This inquiry leads students through an investigation of youth voting practices. By investigating the compelling question of whether or not they will vote, students consider the ways in which the voting habits of youth provide a unique opportunity to reflect on their own voting preferences.
This inquiry leads students through an investigation of studentsâ€™ rights and the First Amendment to the United States Constitution. By investigating the compelling question, students consider the ways in which their rights provide a unique perspective on learning about the First Amendment and the extent to which schools are â€œspecial areas,â€ in which various courts have made rulings that may be seen as limiting studentsâ€™ First Amendment rights.
This inquiry uses the ancient and modern Olympic games as a context for students to explore the compelling question "Are the Olympics about more than sports?" Students investigate the ancient and modern Olympics using a range of historical and secondary sources to learn more about the historical and mythological origins of the games; the rebirth of the games in France; and the broader goals of the Olympics, including nurturing the arts.
This inquiry prompts students to investigate the social, economic, and environmental issues surrounding the global banana industry. In investigating the compelling question regarding real cost of bananas, students explore the pros and cons of the banana industry. They also begin to build a foundational understanding of the complicated relationship between government and business in the local, national, and global economy.
The goal of this inquiry is to help students analyze a pivotal event within the American Revolution. Students look at the grievances of American colonists prior to 1773, and then examine their choice of action, as well as the British response. This inquiry invites students to use multiple perspectives to assess historic and modern-day cries for justice and why revolutionaries often break laws to further their cause.
In this inquiry, students consider the causes, symptoms, and reasons for the rapid geographic expansion of the disease and how this pandemic affected people of the 14th century and beyond. Through their investigation of sources in this inquiry, students should develop an understanding of the consequences of the Black Death and an informed awareness of the importance of preparing for future diseases and possible pandemics.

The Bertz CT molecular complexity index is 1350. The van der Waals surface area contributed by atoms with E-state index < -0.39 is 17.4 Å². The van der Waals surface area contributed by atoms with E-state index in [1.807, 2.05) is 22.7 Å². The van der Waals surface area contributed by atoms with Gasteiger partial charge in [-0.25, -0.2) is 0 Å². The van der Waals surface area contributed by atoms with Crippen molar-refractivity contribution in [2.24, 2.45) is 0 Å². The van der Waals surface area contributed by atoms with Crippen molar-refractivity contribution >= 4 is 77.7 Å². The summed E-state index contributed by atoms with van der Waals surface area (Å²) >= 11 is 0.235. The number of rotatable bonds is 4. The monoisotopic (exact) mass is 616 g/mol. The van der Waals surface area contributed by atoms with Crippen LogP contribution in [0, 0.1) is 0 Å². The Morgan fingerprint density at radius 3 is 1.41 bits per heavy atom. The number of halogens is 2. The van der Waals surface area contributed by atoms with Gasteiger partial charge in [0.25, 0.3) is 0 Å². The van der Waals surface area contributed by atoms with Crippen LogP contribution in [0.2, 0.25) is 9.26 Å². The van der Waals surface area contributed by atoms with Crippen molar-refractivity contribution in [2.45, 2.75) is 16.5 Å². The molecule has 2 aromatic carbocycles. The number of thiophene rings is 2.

This inquiry leads students through an investigation of maps and spatial representation, exploring how and why we depict the physical world the way we do on maps. The compelling question "Can my life fit on a map?" encourages students to consider our ability to represent real-world places on a map. In doing so, students explore the meaning and purpose of maps, the tools that help us represent places, the purposes of those tools, and how we use those tools to read and make maps. This inquiry provides a foundation for students to develop their geographic reasoning and map literacy, both of which are critical to understandind how humans interact with geography and geographic features across time and space.
This inquiry offers students an opportunity to explore the historic controversy surrounding the extent to which the Treaty of Versailles caused World War II. Students consider not only the stipulations of the peace treaty but also the nature of historical interpretation by following the voices of historians throughout the inquiry.
This inquiry provides students with an opportunity to explore how words affect public opinion through an examination of Harriet Beecher Stowe's novel Uncle Tom's Cabin. Students will investigate historical sources related to the novel and reactions of people in the North and South in order to address the compelling question "Can words lead to war?" The final summative assessment asks the to make an argument about the impact of the words in Uncle Tom's Cabin.